Fact-checking PolitiFact’s review of the “War on coal”

Interesting post on the Watchdog.org website. They take a look at how PolitiFact “fact-checked” the war on coal during the recent election.

PolitiFact apparently made a big deal about the notion that the war on coal was an issue, created and contrived by the coal industry, to score political points during the election. PolitiFact published some Ohio jobs numbers, along with a quote from Ohio Senator Sherrod Brown, that appeared to disprove the notion that a war on coal existed. Brown had stated during the run up to the election,

There is no war on coal. Period. There are more coal jobs and more coal produced in Ohio than there were five years ago, in spite of the talking points and the yard signs.

PolitiFact’s review shows that they looked at Brown’s claim, the most recent production numbers, and the latest Ohio jobs numbers and then stated that Brown’s claim was “true” – meaning there was no war on coal.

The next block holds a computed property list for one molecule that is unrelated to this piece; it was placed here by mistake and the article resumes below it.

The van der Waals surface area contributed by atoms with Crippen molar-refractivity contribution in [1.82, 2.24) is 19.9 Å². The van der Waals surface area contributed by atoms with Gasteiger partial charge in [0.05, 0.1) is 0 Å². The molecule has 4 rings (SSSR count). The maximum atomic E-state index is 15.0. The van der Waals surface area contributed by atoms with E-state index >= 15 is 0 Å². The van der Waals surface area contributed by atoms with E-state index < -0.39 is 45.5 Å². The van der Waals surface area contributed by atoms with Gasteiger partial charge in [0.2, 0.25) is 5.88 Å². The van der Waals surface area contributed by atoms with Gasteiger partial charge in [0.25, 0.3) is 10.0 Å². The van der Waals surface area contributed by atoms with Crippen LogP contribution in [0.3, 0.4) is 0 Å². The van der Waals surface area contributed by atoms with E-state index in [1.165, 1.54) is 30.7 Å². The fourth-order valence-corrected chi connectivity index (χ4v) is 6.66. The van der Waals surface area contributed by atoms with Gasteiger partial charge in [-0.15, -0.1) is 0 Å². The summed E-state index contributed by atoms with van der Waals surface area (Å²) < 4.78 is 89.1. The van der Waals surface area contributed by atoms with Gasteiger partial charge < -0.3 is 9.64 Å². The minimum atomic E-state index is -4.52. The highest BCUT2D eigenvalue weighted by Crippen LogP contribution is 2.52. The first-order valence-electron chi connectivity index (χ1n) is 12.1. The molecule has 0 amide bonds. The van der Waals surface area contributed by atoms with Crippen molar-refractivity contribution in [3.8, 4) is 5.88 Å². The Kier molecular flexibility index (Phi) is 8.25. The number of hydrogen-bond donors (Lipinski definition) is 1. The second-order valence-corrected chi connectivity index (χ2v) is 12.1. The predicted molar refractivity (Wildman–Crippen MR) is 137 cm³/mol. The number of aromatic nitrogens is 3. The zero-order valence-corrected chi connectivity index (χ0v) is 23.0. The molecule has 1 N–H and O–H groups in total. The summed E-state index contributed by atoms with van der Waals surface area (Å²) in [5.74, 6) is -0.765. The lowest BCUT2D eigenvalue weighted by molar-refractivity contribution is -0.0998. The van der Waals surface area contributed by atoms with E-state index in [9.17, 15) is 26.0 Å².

However, the Watchdog post debunking PolitiFact’s thought process reveals how they have played fast and lose with the truth.

On the one hand, we congratulate PolitiFact for actually checking a fact – employment and production numbers. On the other, do you people really not understand why those two facts alone do not provide any basis for your conclusion? If half of Ohio’s electricity production is shutting down in two years, just when new regulations go into effect, what do 2007 job numbers have to do with anything?

If one takes a quick look at the PolitiFact website, they can see that the post has been updated with 2011 production and jobs numbers. However, the Watchdog critique still stands. If the war on coal will impact jobs and energy production as the new regulations and legislation come into force – over the next few years – how does looking at past data “prove” Brown’s claim to be true?

Any reasonable attempt to “fact-check” Brown’s statement and the industry claims of a war on coal would have to recognize the fact that the EPA Train Wreck is expected to come in the near future. So it would seem that PolitiFact might be engaging in the same type of truth-twisting and distortion that they were created to stop.

26. December 2012 by Jason Hayes
Categories: Energy, Jobs, Marketplace Information, Mining, Policy, Regulation | Tags: , , , , | Comments Off on Fact-checking PolitiFact’s review of the “War on coal”